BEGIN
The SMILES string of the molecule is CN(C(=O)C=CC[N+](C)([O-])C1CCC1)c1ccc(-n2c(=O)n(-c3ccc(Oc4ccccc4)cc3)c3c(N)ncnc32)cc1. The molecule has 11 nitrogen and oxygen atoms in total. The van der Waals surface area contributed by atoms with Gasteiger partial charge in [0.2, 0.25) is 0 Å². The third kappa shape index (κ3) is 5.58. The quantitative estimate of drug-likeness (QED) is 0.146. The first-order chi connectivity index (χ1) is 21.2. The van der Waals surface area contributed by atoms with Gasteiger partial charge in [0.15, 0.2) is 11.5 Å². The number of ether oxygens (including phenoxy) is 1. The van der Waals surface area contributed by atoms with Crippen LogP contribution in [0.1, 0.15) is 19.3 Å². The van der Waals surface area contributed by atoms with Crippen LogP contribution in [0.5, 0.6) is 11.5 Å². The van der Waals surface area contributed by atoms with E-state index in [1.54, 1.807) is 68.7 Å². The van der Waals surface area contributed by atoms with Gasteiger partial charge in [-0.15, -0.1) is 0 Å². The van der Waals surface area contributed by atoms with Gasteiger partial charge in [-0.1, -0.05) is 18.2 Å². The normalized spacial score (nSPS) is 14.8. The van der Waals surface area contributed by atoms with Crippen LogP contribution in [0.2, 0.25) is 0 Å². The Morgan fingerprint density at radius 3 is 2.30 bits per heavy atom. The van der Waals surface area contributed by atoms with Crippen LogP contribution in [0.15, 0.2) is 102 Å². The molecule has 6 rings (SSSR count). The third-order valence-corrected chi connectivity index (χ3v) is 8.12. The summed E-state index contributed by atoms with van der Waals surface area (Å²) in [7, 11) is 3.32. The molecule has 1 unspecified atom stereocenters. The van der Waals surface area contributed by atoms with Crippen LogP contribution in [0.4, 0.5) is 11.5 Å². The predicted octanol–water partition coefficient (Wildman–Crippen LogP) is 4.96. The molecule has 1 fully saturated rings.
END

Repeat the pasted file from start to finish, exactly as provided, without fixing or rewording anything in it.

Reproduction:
The SMILES string of the molecule is CN(C(=O)C=CC[N+](C)([O-])C1CCC1)c1ccc(-n2c(=O)n(-c3ccc(Oc4ccccc4)cc3)c3c(N)ncnc32)cc1. The molecule has 11 nitrogen and oxygen atoms in total. The van der Waals surface area contributed by atoms with Gasteiger partial charge in [0.2, 0.25) is 0 Å². The third kappa shape index (κ3) is 5.58. The quantitative estimate of drug-likeness (QED) is 0.146. The first-order chi connectivity index (χ1) is 21.2. The van der Waals surface area contributed by atoms with Gasteiger partial charge in [0.15, 0.2) is 11.5 Å². The number of ether oxygens (including phenoxy) is 1. The van der Waals surface area contributed by atoms with Crippen LogP contribution in [0.1, 0.15) is 19.3 Å². The van der Waals surface area contributed by atoms with Crippen LogP contribution in [0.5, 0.6) is 11.5 Å². The van der Waals surface area contributed by atoms with E-state index in [1.54, 1.807) is 68.7 Å². The van der Waals surface area contributed by atoms with Gasteiger partial charge in [-0.15, -0.1) is 0 Å². The van der Waals surface area contributed by atoms with Gasteiger partial charge in [-0.1, -0.05) is 18.2 Å². The normalized spacial score (nSPS) is 14.8. The van der Waals surface area contributed by atoms with Crippen LogP contribution in [0.2, 0.25) is 0 Å². The Morgan fingerprint density at radius 3 is 2.30 bits per heavy atom. The van der Waals surface area contributed by atoms with Crippen LogP contribution in [0.15, 0.2) is 102 Å². The molecule has 6 rings (SSSR count). The third-order valence-corrected chi connectivity index (χ3v) is 8.12. The summed E-state index contributed by atoms with van der Waals surface area (Å²) in [7, 11) is 3.32. The molecule has 1 unspecified atom stereocenters. The van der Waals surface area contributed by atoms with Crippen LogP contribution in [0.4, 0.5) is 11.5 Å². The predicted octanol–water partition coefficient (Wildman–Crippen LogP) is 4.96. The molecule has 1 fully saturated rings.